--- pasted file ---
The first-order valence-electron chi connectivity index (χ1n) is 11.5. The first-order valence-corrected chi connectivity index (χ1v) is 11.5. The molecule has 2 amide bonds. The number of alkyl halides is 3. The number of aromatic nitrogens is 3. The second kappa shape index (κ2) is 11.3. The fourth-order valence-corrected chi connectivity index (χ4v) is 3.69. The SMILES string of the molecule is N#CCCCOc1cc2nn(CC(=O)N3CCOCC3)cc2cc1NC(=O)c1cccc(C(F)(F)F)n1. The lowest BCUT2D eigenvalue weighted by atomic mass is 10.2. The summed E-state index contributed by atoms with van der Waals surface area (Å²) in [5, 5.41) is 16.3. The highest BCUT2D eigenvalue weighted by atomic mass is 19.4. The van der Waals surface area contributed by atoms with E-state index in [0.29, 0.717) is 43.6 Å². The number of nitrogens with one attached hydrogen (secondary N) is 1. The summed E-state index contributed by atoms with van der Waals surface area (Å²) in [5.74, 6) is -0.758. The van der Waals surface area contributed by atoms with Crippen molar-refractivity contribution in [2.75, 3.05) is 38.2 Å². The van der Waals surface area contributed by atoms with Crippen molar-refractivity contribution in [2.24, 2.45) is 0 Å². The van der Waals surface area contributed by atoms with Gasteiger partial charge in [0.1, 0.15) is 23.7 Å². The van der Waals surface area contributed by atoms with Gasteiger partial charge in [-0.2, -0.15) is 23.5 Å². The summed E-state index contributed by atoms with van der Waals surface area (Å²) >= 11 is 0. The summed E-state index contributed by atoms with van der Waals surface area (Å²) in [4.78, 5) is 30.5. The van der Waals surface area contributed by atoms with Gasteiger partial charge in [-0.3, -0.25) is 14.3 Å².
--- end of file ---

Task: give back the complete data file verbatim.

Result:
The first-order valence-electron chi connectivity index (χ1n) is 11.5. The first-order valence-corrected chi connectivity index (χ1v) is 11.5. The molecule has 2 amide bonds. The number of alkyl halides is 3. The number of aromatic nitrogens is 3. The second kappa shape index (κ2) is 11.3. The fourth-order valence-corrected chi connectivity index (χ4v) is 3.69. The SMILES string of the molecule is N#CCCCOc1cc2nn(CC(=O)N3CCOCC3)cc2cc1NC(=O)c1cccc(C(F)(F)F)n1. The lowest BCUT2D eigenvalue weighted by atomic mass is 10.2. The summed E-state index contributed by atoms with van der Waals surface area (Å²) in [5, 5.41) is 16.3. The highest BCUT2D eigenvalue weighted by atomic mass is 19.4. The van der Waals surface area contributed by atoms with E-state index in [0.29, 0.717) is 43.6 Å². The number of nitrogens with one attached hydrogen (secondary N) is 1. The summed E-state index contributed by atoms with van der Waals surface area (Å²) in [5.74, 6) is -0.758. The van der Waals surface area contributed by atoms with Crippen molar-refractivity contribution in [2.75, 3.05) is 38.2 Å². The van der Waals surface area contributed by atoms with Crippen molar-refractivity contribution in [2.24, 2.45) is 0 Å². The van der Waals surface area contributed by atoms with Gasteiger partial charge in [0.1, 0.15) is 23.7 Å². The van der Waals surface area contributed by atoms with Gasteiger partial charge in [-0.2, -0.15) is 23.5 Å². The summed E-state index contributed by atoms with van der Waals surface area (Å²) >= 11 is 0. The summed E-state index contributed by atoms with van der Waals surface area (Å²) in [4.78, 5) is 30.5. The van der Waals surface area contributed by atoms with Gasteiger partial charge in [-0.3, -0.25) is 14.3 Å².